***

Help keep the power on so I can keep blathering about art, jewelry, writing, and politics! I’ve joined Amazon Affiliates and Rakuten Marketing, so your click/buy through the link below will send me a micropayment.

TASCHEN - Beautiful Books

Moro’s Price mood board

Since I’ve a nice uptick in sales lately on this M/M space opera romance, here’s a mood board of my original art inspired by the story, cover background from Natasha Snow, and images from Alphonse Mucha, The Nature Conservancy, and Pinterest.

I don’t know any other way to respond to the anniversary of 9-11, or the creeping insanity and denial that darkens our world today…but to write and make art, find joy in it, and hope sharing it makes someone else’s afternoon a little better.

If you want to know more about MORO’S PRICE, go here.

***

Help keep the power on so I can keep blathering about art, jewelry, writing, and politics! I’ve joined Amazon Affiliates and Rakuten Marketing, so your click on the link below will give a micropayment.

Taschen is one of my favorite publishers of beautiful, thought-provoking …and sexy…books in fine art, photography, culture, and the humanities.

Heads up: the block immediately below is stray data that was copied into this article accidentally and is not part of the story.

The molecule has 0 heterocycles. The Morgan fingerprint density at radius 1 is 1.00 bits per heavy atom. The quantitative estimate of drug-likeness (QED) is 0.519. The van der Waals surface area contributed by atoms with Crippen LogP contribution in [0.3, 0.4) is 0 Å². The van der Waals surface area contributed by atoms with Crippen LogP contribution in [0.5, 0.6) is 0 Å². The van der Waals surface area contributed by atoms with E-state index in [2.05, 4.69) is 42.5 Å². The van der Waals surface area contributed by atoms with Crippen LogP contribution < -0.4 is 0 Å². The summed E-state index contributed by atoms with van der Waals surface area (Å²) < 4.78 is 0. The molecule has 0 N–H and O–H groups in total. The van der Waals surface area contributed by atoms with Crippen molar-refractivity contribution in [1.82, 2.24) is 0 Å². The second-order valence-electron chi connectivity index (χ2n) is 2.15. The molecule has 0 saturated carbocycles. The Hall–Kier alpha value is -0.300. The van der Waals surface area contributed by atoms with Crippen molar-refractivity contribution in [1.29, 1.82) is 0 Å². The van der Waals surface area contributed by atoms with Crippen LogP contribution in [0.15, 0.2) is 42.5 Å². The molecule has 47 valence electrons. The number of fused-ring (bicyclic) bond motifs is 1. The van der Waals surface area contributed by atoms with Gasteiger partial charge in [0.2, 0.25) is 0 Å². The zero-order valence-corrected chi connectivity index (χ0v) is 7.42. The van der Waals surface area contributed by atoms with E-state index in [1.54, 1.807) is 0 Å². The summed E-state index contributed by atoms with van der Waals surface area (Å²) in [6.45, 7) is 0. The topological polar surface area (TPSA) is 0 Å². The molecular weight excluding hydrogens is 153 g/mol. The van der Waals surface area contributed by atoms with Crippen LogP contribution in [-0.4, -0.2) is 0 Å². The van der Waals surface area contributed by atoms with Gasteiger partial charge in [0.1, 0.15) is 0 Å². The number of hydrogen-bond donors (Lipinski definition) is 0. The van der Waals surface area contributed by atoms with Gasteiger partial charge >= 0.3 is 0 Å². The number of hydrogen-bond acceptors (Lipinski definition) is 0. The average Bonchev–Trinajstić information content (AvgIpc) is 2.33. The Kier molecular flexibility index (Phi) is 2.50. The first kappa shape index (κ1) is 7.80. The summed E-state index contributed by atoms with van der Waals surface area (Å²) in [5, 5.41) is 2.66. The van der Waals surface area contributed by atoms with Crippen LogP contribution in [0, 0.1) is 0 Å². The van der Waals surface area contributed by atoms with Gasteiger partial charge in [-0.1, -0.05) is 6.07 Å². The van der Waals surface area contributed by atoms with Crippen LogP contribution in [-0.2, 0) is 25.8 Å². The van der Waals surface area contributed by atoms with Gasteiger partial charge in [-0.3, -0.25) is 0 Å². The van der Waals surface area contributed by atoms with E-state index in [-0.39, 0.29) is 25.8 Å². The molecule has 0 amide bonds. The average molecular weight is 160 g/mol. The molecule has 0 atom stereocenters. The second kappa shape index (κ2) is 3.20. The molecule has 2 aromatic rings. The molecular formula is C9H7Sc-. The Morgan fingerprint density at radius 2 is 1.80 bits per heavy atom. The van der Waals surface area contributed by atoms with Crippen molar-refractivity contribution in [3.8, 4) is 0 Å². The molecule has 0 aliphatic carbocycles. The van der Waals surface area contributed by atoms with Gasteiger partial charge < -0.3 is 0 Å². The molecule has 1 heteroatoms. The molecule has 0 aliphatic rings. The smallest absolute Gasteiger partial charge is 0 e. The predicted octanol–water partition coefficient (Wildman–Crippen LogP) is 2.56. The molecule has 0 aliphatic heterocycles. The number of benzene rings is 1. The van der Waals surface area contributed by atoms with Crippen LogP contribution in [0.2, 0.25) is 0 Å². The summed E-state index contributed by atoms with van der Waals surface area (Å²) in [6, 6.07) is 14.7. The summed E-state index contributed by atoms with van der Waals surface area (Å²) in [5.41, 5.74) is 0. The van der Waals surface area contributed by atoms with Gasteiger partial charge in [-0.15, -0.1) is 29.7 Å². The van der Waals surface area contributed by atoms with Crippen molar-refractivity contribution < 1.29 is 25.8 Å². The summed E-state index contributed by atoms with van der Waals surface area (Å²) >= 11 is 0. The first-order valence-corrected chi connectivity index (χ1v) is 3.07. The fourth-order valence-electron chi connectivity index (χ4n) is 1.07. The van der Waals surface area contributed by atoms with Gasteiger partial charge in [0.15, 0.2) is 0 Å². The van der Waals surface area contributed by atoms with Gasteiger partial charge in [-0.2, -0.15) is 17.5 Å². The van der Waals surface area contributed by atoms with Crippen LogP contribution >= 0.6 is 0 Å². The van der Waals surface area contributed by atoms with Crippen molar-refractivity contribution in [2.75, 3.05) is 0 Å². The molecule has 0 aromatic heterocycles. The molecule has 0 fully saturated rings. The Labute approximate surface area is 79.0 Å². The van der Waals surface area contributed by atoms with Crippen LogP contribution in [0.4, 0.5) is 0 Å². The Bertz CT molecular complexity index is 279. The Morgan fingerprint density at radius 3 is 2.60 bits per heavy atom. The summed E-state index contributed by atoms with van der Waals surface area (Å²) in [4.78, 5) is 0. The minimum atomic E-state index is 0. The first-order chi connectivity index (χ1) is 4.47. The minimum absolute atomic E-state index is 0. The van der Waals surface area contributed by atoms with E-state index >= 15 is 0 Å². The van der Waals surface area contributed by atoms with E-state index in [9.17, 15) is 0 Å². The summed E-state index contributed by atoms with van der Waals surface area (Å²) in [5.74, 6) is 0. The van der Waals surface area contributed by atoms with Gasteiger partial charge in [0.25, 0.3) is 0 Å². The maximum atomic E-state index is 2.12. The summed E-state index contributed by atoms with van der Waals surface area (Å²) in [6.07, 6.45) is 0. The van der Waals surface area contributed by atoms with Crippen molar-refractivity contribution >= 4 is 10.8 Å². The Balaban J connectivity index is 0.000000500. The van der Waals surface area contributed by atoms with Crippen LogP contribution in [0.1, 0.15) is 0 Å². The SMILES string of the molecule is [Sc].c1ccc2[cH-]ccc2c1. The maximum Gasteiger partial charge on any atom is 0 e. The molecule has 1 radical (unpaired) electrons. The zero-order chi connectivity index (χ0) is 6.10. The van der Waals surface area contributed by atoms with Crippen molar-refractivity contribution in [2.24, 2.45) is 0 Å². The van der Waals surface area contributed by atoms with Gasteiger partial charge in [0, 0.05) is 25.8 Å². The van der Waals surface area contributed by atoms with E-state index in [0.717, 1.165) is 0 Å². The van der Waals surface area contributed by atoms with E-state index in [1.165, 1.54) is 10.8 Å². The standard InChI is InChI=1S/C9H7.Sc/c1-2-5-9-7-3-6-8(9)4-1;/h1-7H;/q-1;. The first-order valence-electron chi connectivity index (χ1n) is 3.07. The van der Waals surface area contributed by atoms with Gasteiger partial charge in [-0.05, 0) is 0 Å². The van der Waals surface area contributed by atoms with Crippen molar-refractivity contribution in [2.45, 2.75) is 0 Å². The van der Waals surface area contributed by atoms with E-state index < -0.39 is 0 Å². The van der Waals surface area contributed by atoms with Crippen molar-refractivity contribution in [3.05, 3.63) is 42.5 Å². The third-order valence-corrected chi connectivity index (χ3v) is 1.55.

TASCHEN - Beautiful Books

Sfassa in Sirrithani guise

Finally, finally, after way too many years of having only a vague idea what Sfassa, one of the main characters of THE PURIST, actually looks like when she’s human-ish, Hayley Amber Hasselhoff (yes, David’s daughter) showed me the way. I also owe a shout-out to model and wrestler Lindsay Hayward, and the other stunning plus-size models and actors we’re lucky enough to see in modern media.

This digital sketch is modeled after one of Hayley’s photo shoots.

Hayley has the size, strength, and sweet-but-smoldering beauty that I keep seeing in Sfassa Snowdancer.

Who is Rui-Sfassa se tha Jensei? A mystery to her smitten husband Eridan, who stands about three feet shorter than Sfassa (I estimate her to be about 7′ and far heavier in mass than even her big body should be, probably around 500 pounds).

Eridan believes she’s from some backlands isolated tribe of especially tall and warlike Sirrithani, the most numerous humanoid race on Lonhra. Sfassa would rather be naked than go without her two vicious steel kori-spears, which she wears on her back with a variety of harnesses. She has dark bronze skin, white hair, dark blue eyes with almost no white showing, fangs, and semi-retractable claws. Her very tall, fur-fringed ears look a little like a Terran lynx’s or serval’s. No one but Eridan can touch Sfassa’s ears without getting bitten or stuck with those spears.

Her rich, strong singing voice was the first thing Eridan fell in love with about her, listening in a snowy winter canyon three years before he actually met her.